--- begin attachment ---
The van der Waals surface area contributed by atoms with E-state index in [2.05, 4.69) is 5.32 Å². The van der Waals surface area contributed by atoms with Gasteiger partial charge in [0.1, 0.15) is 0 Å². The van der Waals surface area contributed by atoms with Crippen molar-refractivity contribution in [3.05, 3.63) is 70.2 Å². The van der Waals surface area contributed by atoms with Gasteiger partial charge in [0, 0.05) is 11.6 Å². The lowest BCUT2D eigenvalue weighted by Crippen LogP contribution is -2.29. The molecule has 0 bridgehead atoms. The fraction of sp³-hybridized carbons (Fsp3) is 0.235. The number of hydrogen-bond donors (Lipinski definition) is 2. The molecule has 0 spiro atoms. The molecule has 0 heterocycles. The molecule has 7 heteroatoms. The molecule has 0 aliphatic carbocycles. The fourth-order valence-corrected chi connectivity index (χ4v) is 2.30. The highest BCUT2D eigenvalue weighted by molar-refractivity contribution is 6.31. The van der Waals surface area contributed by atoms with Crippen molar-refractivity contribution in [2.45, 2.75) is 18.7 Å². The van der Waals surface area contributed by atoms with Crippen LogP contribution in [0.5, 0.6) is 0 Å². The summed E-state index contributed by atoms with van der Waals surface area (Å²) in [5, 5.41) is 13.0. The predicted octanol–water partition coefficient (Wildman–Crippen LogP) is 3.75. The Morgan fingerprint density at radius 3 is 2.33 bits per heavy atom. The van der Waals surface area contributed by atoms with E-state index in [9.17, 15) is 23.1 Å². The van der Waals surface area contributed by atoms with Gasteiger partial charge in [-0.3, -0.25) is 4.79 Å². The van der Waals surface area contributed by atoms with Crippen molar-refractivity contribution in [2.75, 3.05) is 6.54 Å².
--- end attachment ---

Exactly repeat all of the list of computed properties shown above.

The van der Waals surface area contributed by atoms with E-state index in [2.05, 4.69) is 5.32 Å². The van der Waals surface area contributed by atoms with Gasteiger partial charge in [0.1, 0.15) is 0 Å². The van der Waals surface area contributed by atoms with Crippen molar-refractivity contribution in [3.05, 3.63) is 70.2 Å². The van der Waals surface area contributed by atoms with Gasteiger partial charge in [0, 0.05) is 11.6 Å². The lowest BCUT2D eigenvalue weighted by Crippen LogP contribution is -2.29. The molecule has 0 bridgehead atoms. The fraction of sp³-hybridized carbons (Fsp3) is 0.235. The number of hydrogen-bond donors (Lipinski definition) is 2. The molecule has 0 spiro atoms. The molecule has 0 heterocycles. The molecule has 7 heteroatoms. The molecule has 0 aliphatic carbocycles. The fourth-order valence-corrected chi connectivity index (χ4v) is 2.30. The highest BCUT2D eigenvalue weighted by molar-refractivity contribution is 6.31. The van der Waals surface area contributed by atoms with Crippen molar-refractivity contribution in [2.45, 2.75) is 18.7 Å². The van der Waals surface area contributed by atoms with Crippen LogP contribution in [0.5, 0.6) is 0 Å². The summed E-state index contributed by atoms with van der Waals surface area (Å²) in [5, 5.41) is 13.0. The predicted octanol–water partition coefficient (Wildman–Crippen LogP) is 3.75. The Morgan fingerprint density at radius 3 is 2.33 bits per heavy atom. The van der Waals surface area contributed by atoms with E-state index in [9.17, 15) is 23.1 Å². The van der Waals surface area contributed by atoms with Gasteiger partial charge in [-0.3, -0.25) is 4.79 Å². The van der Waals surface area contributed by atoms with Crippen molar-refractivity contribution in [2.75, 3.05) is 6.54 Å².